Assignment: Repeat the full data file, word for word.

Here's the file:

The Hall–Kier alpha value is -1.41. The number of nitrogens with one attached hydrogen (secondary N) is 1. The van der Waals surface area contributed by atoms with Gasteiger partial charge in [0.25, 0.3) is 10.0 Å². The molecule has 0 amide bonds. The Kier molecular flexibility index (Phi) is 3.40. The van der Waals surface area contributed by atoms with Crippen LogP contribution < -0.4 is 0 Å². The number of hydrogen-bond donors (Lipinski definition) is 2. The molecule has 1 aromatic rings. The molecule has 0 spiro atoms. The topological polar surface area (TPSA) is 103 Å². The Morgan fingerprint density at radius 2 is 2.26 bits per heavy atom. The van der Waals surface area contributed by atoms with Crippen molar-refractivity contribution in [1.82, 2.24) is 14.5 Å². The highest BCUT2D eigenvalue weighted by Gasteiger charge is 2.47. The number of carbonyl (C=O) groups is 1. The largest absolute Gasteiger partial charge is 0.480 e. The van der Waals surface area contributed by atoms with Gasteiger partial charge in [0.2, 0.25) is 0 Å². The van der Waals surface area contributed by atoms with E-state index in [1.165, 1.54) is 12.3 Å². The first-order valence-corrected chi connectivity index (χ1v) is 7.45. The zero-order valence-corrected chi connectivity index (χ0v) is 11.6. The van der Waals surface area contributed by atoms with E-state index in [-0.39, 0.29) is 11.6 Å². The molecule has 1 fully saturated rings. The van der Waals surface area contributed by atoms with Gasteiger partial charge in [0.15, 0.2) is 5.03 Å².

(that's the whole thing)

The Hall–Kier alpha value is -1.41. The number of nitrogens with one attached hydrogen (secondary N) is 1. The van der Waals surface area contributed by atoms with Gasteiger partial charge in [0.25, 0.3) is 10.0 Å². The molecule has 0 amide bonds. The Kier molecular flexibility index (Phi) is 3.40. The van der Waals surface area contributed by atoms with Crippen LogP contribution < -0.4 is 0 Å². The number of hydrogen-bond donors (Lipinski definition) is 2. The molecule has 1 aromatic rings. The molecule has 0 spiro atoms. The topological polar surface area (TPSA) is 103 Å². The Morgan fingerprint density at radius 2 is 2.26 bits per heavy atom. The van der Waals surface area contributed by atoms with Crippen molar-refractivity contribution in [1.82, 2.24) is 14.5 Å². The highest BCUT2D eigenvalue weighted by Gasteiger charge is 2.47. The number of carbonyl (C=O) groups is 1. The largest absolute Gasteiger partial charge is 0.480 e. The van der Waals surface area contributed by atoms with Gasteiger partial charge in [0.2, 0.25) is 0 Å². The van der Waals surface area contributed by atoms with E-state index in [1.165, 1.54) is 12.3 Å². The first-order valence-corrected chi connectivity index (χ1v) is 7.45. The zero-order valence-corrected chi connectivity index (χ0v) is 11.6. The van der Waals surface area contributed by atoms with E-state index in [-0.39, 0.29) is 11.6 Å². The molecule has 1 fully saturated rings. The van der Waals surface area contributed by atoms with Gasteiger partial charge in [0.15, 0.2) is 5.03 Å².